Bordeaux is a forgotten gem. Often ignored by visitors to Paris, Riviera and the Loire. Why should you include Bordeaux on a visit to France? Here are some interesting Bordeaux facts and property updates ….
First, which Region Is Bordeaux In? The city is located on west coast of France at the foot of the Gironde Estuary in the region known as Aquitaine. The Bordeaux location is around 500 km (310 mi) southwest of Paris. The central city of Bordeaux proper has a population of 241,287 (2012). Together with its suburbs and satellite towns Bordeaux is the center of the Bordeaux Métropole, with 737,492 inhabitants (2012) and is the 9th largest in France.
World Heritage Site
Bordeaux Photo by Chris Wary
What is Bordeaux famous for? Bordeaux is positively famous as a wine region; current and aspiring wine lovers flock to this corner of France, and it’s easy to get caught up in the nuts and bolts of the fine offerings in this area. However, Bordeaux is a French destination even aside from the wine. Bordeaux is an enticing alternative to Paris, offering the advantages of a city with some of the localism it’s easy to miss in a world capital.
Things to do in Bordeaux
More Bordeaux facts: Bordeaux is also an incredibly walk-able city, and the combination of architecture, Bordeaux’s river: the Garonne river splitting the right and left bank, and the street layouts make the entire experience one of visual charm. Most importantly though, Bordeaux would not have been able to build such a fine wine reputation if the region didn’t have the food to complement its vintages. From main dishes to sumptuous desserts, Bordeaux is a hot spot for any couple that enjoys great food – especially those who want to remain active, do some bicycling, and take advantage of all the things to do in Bordeaux.
List of Bordeaux upcoming events
Insider Bordeaux Facts
- The train from Paris is an efficient, hassle-free way to travel to Bordeaux. The TGV runs from Montparnasse in Paris to Bordeaux St Jean every hour; the journey averages three and a half hours and tickets are about $70.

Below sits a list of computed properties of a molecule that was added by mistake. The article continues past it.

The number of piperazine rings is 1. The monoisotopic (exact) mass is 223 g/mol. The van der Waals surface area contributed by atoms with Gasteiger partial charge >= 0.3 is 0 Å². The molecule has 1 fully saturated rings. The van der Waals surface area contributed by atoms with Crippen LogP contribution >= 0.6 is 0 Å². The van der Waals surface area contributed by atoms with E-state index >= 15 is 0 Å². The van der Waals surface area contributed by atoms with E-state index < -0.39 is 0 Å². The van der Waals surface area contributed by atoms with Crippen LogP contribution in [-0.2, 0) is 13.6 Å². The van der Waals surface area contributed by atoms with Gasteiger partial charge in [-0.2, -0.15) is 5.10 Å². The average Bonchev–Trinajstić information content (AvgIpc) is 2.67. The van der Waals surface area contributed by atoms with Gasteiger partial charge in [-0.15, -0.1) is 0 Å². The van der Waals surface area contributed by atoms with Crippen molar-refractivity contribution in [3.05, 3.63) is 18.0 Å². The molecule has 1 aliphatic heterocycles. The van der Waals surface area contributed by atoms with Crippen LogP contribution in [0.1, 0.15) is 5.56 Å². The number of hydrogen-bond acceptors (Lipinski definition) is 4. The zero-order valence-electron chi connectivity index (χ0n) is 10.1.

- Many of the smaller vineyards may not be open year round for tours, but if you call them in advance, they are often willing to arrange a short tour or informal tasting for your group on a negotiable price.
- Bordeaux’s tram (its above-ground version of a subway) is an easy way to traverse the town; you can purchase tram tickets at the pay stations right by the tram stops. Many locals and tourists choose not to buy tickets because there is no consistent ticket-policing. However, police do sporadically enter the trams and ask to see tickets; being caught without one and having to pay the exorbitant fine is not worth the risk. There are three tram lines, and you can expect to wait no more than 12 minutes at any one station. Single ride tickets are one euro, 40 cents
Getting around Bordeaux
Although no metro like Paris, the city of Bordeaux has an extensive and modern public transportation system which includes buses, trams and a ferry along the river Garonne. The trams are the system’s newest transportation network, beginning service in 2003. The major routes run seven days a week from 5 AM to 1 AM.
Tourism in the City
Here are things to do in Bordeaux: it is best viewed from the river and a one-hour boat trip will cost you about £9. Or you could hop on the £9 cabriolet bus tour (www.bcd-bordeaux.com) which departs regularly from opposite the Tourist Office (www.bordeaux-tourisme.com) and has an English audio commentary.
The centre of Bordeaux is a UNESCO World Heritage site and renting a bike is one of the best ways to see the old town. The waterfront has designated bike lanes as well as wide, elegant, pedestrianised gardens and walkways. On the first Sunday of the month car traffic is banned and guided bike tours take to the streets!